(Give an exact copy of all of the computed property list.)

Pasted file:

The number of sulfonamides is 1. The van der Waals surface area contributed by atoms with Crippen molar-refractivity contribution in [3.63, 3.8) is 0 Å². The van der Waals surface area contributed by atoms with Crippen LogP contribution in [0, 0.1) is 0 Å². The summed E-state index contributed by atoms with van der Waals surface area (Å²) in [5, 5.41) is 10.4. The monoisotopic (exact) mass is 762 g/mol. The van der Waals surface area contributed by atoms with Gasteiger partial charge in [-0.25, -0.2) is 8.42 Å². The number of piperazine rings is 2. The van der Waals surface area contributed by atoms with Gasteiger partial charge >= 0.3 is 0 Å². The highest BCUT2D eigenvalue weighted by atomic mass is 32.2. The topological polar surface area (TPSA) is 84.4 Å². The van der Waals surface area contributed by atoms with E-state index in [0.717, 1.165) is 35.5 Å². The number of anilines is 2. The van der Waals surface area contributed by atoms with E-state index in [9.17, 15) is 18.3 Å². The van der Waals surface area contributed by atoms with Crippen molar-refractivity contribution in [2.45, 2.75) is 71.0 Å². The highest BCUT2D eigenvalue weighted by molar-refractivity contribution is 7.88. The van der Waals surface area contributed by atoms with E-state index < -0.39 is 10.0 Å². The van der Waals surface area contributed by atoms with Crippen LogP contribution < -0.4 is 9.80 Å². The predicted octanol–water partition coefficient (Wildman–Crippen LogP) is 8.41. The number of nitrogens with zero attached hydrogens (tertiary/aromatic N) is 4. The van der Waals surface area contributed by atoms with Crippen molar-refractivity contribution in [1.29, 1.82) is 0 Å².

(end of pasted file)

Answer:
The number of sulfonamides is 1. The van der Waals surface area contributed by atoms with Crippen molar-refractivity contribution in [3.63, 3.8) is 0 Å². The van der Waals surface area contributed by atoms with Crippen LogP contribution in [0, 0.1) is 0 Å². The summed E-state index contributed by atoms with van der Waals surface area (Å²) in [5, 5.41) is 10.4. The monoisotopic (exact) mass is 762 g/mol. The van der Waals surface area contributed by atoms with Gasteiger partial charge in [-0.25, -0.2) is 8.42 Å². The number of piperazine rings is 2. The van der Waals surface area contributed by atoms with Gasteiger partial charge >= 0.3 is 0 Å². The highest BCUT2D eigenvalue weighted by atomic mass is 32.2. The topological polar surface area (TPSA) is 84.4 Å². The van der Waals surface area contributed by atoms with E-state index in [0.717, 1.165) is 35.5 Å². The number of anilines is 2. The van der Waals surface area contributed by atoms with E-state index in [9.17, 15) is 18.3 Å². The van der Waals surface area contributed by atoms with Crippen molar-refractivity contribution in [2.45, 2.75) is 71.0 Å². The highest BCUT2D eigenvalue weighted by molar-refractivity contribution is 7.88. The van der Waals surface area contributed by atoms with E-state index < -0.39 is 10.0 Å². The van der Waals surface area contributed by atoms with Crippen LogP contribution < -0.4 is 9.80 Å². The predicted octanol–water partition coefficient (Wildman–Crippen LogP) is 8.41. The number of nitrogens with zero attached hydrogens (tertiary/aromatic N) is 4. The van der Waals surface area contributed by atoms with Crippen molar-refractivity contribution in [1.29, 1.82) is 0 Å².